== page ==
TeamPATA Reflects on World Aids Day and the Year Gone By

AL for Health Employer Partner, Paediatric-Adolescent Treatment Africa (PATA), shares their reflections on the year gone by.

2021 marked 40 years since AIDS was first reported, however, AIDS remains a persistent public health challenge and global crisis, although significant strides have been made to reduce the burden of HIV and end AIDS.


Some noteworthy advances include the scientific research leading to the development of HIV tests, advances in the HIV treatments, prevention strategies such as pre-exposure prophylaxis (PrEP) and post-exposure prophylaxis (PEP) and improved treatment for people living with HIV. Today, because of treatments, people with HIV, are living long healthy and fulfilled lives with a significantly lower the risk of transmitting HIV to others.

Although some headway has been made, there is highly unequal progress in expanding access to HIV testing and treatment with antiretroviral therapy, hindering efforts to end AIDS. More than 36.3 million people have died from HIV or AIDS-related illness, with too many vulnerable people left behind including children, adolescents, mothers, and key populations living with HIV, stalling progress (UNAIDS, Global HIV & AIDS statistics – Factsheet 2021).

Significance of World AIDS Day and PATA’s mission

World AIDS is important because it reminds the public and key decision-makers to invest in HIV funding, increase awareness, fight stigma and discrimination and, improve education to end HIV/AIDS, even more so now with the 2021 World AIDS Day theme to End Inequalities. End AIDS. End Pandemics.

PATA’s core goal is that all children and adolescents living with HIV in sub-Saharan Africa receive optimal treatment, people-centered care and support and live long, healthy lives and its mission is to mobilise, strengthen and build resilience in a network of health providers, facilities, and communities on the frontline of paediatric and adolescent HIV service delivery in sub-Saharan Africa.

Some of the Campaigns and Actions

Leading up to World AIDS Day with the theme End Inequalities. End AIDS. End Pandemics, PATA engaged in several advocacy and policy campaigns.

  • PATA’s 2021 summit theme was purposely titled “Clinic and Community in Conversation: closing the gap for children and adolescents in the HIV response”. The summit was a synergetic meeting that brought together a diverse community united in a renewed call to action to accelerate efforts to close HIV treatment access and service delivery gaps.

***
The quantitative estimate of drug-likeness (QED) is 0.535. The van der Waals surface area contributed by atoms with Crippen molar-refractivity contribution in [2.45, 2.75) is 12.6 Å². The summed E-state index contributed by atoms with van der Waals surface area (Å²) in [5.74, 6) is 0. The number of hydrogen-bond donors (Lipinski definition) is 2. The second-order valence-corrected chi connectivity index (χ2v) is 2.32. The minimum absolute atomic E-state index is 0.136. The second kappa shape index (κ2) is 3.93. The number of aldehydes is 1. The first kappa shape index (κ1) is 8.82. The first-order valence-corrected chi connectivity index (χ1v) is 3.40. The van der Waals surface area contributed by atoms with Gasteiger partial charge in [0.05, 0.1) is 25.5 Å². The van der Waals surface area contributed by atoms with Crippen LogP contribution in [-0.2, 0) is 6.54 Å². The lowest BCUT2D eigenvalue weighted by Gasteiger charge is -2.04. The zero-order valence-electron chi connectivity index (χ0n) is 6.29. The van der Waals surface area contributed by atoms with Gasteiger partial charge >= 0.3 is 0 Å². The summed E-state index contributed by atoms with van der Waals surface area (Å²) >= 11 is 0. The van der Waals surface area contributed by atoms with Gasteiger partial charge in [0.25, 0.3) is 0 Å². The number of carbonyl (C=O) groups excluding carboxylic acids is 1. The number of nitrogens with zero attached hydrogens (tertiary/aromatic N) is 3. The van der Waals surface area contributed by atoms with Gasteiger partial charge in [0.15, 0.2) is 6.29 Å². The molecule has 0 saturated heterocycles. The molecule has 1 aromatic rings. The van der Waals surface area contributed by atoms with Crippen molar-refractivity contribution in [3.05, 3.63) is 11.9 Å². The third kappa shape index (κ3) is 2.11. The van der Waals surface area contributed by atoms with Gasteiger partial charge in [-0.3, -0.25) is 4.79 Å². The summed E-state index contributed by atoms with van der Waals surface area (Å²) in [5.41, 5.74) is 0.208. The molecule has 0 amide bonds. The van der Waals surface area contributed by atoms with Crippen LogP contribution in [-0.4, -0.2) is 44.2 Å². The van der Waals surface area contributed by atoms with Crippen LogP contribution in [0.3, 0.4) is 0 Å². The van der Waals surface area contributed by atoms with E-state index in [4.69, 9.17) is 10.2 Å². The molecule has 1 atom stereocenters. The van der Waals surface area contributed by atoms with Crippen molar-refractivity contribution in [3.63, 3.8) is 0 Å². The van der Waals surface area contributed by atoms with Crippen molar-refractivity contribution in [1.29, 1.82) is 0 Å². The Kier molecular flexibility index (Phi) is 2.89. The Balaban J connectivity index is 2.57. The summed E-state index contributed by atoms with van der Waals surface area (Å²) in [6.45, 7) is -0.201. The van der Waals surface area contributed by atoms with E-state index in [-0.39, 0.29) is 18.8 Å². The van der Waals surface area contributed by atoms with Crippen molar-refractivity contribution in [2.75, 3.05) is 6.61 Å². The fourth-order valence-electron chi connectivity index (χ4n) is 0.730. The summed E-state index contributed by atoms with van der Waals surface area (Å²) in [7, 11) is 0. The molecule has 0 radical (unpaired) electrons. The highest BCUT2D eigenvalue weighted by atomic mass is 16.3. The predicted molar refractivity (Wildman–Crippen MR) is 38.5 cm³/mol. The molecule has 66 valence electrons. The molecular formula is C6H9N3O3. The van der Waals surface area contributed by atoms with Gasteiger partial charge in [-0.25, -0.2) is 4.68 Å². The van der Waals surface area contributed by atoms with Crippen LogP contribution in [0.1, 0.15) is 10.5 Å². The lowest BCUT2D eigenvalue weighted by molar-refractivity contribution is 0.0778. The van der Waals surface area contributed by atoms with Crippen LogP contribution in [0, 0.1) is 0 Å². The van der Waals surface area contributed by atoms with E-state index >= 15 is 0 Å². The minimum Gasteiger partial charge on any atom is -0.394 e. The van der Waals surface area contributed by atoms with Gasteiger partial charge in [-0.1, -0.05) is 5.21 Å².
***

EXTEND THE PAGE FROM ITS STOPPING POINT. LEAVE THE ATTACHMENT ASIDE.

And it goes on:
• As part of the READY Movement consortium, PATA mobilised health providers with the aim to enhance Sexual Reproductive Health and Rights (SRHR) and HIV trainings and to create an enabling environment for universal access to quality healthcare services for Adolescent and Young People living with HIV (AYPLHIV) across Sub-Saharan Africa.
  • Furthermore, PATA was instrumental in contributing to global and regional forums including the first International Paediatric HIV Symposium in Africa (IPHASA) where PATA chaired a session and presented a poster on expanding the global HIV epidemic response and transitioning treatment regimens.
  • PATA is part of the Young Families First Campaign consortium, supporting young parents affected by HIV and their children.
  • PATA recognises that health providers are the backbone of effective health systems thus, the organisation joined the World Health Organisation in its Year of the Health Care Worker theme for 2021, where PATA sought to recognise health providers for their continued dedication during the COVID-19 pandemic and highlight their plight and some of the challenges that they faced since the COVID-19 pandemic started, by conducting a regional COVID-19 survey aimed at health providers and health facilities.

PATA’s goal is to effect positive change in paediatric and adolescent HIV policy and service delivery on the frontline in sub-Saharan Africa. Together, we can build bridges and close gaps to ensure all children and adolescents living with HIV receive optimal treatment, people-centered care, and support to live long healthy lives on World AIDS Day and every day.

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